For Active Managers, Staying on Top Is Not Enough

S&P DJI’s Mid-Year 2019 Persistence Scorecard may offer a hint of encouragement for active fund managers. Performance persistence, measured over the three-year period ending March 2019, rose from prior periods. Among the domestic equity funds that were in the top quartile as of March 2017, 11.36% were able to go on and maintain their top-quartile status in the subsequent two years. This figure is a substantial increase from six months prior (7.09%) or even one year prior (2.33%).

However, further study of these top quartile funds shows that it is not enough for active managers to stay ahead of the game with one’s peers; the challenge of beating the benchmarks has intensified.

Using the same methodology as the S&P Persistence Scorecard, we first identified the domestic equity funds that made top quartile status as of March 2017 according to their annualized returns from the prior three-year period. These are the same top quartile funds that we refer to in this blog. We then compared these funds with the universe of all domestic equity funds and the broad market benchmark, the S&P Composite 1500®.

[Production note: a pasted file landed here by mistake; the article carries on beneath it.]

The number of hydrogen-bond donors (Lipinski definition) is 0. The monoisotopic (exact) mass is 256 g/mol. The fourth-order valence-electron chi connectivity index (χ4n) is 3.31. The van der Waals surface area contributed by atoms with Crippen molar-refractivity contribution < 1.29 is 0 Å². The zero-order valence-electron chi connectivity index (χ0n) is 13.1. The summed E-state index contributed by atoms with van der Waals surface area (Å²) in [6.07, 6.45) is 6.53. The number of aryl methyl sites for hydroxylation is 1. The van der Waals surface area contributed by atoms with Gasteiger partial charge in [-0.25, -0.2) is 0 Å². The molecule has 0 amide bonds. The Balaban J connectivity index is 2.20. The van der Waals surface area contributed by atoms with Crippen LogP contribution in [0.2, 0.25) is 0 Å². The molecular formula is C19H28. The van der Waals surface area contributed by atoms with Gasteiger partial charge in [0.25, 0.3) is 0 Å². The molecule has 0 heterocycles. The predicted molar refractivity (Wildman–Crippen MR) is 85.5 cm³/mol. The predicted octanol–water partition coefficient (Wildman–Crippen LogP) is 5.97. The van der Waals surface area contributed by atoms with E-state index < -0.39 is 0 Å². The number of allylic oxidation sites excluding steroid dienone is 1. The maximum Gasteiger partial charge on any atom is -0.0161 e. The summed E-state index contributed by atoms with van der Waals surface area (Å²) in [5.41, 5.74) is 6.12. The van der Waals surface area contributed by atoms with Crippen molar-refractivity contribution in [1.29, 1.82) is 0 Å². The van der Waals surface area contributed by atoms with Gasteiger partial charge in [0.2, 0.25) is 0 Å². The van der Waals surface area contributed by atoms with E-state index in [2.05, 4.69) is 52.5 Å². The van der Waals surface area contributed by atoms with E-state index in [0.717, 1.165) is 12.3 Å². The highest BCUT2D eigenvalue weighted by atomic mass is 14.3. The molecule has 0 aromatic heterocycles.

Our goal was to examine whether the top quartile status of active funds led to future outperformance relative to their peers and to the benchmark.

Only a fraction of these original top quartile funds managed to stay in the same league for the two subsequent consecutive years. However, the final top quartile funds displayed some remarkable characteristics. First, they collectively navigated the seesawing market conditions of the past year better than their peers. As shown in Exhibits 1 and 2, these funds generated approximately three percentage points of extra returns, as measured by the mean and median. On average, their annualized volatility was 0.78 percentage points lower than that of the peer group category. Exhibit 1 also shows that the risk/return profiles of these funds were more homogenous than the peer group category; the standard deviations of return distribution and volatility distribution were smaller in this group of funds.

However, the advantage of these top quartile funds disappears once we compare them with the benchmark. The S&P Composite 1500 returned 8.79% with 16.38% volatility during the trailing 12-month period ending March 2019. Compared to the benchmark, the top quartile funds on average returned 70 bps less with 179 bps higher volatility in the same period when compared with the benchmark (see Exhibit 2). In other words, beating the benchmark remained challenging even for managers that ranked high in their peer group category.

For more information on how fund performance persisted, read our latest Persistence Scorecard.

The posts on this blog are opinions, not advice. Please read our disclaimers.

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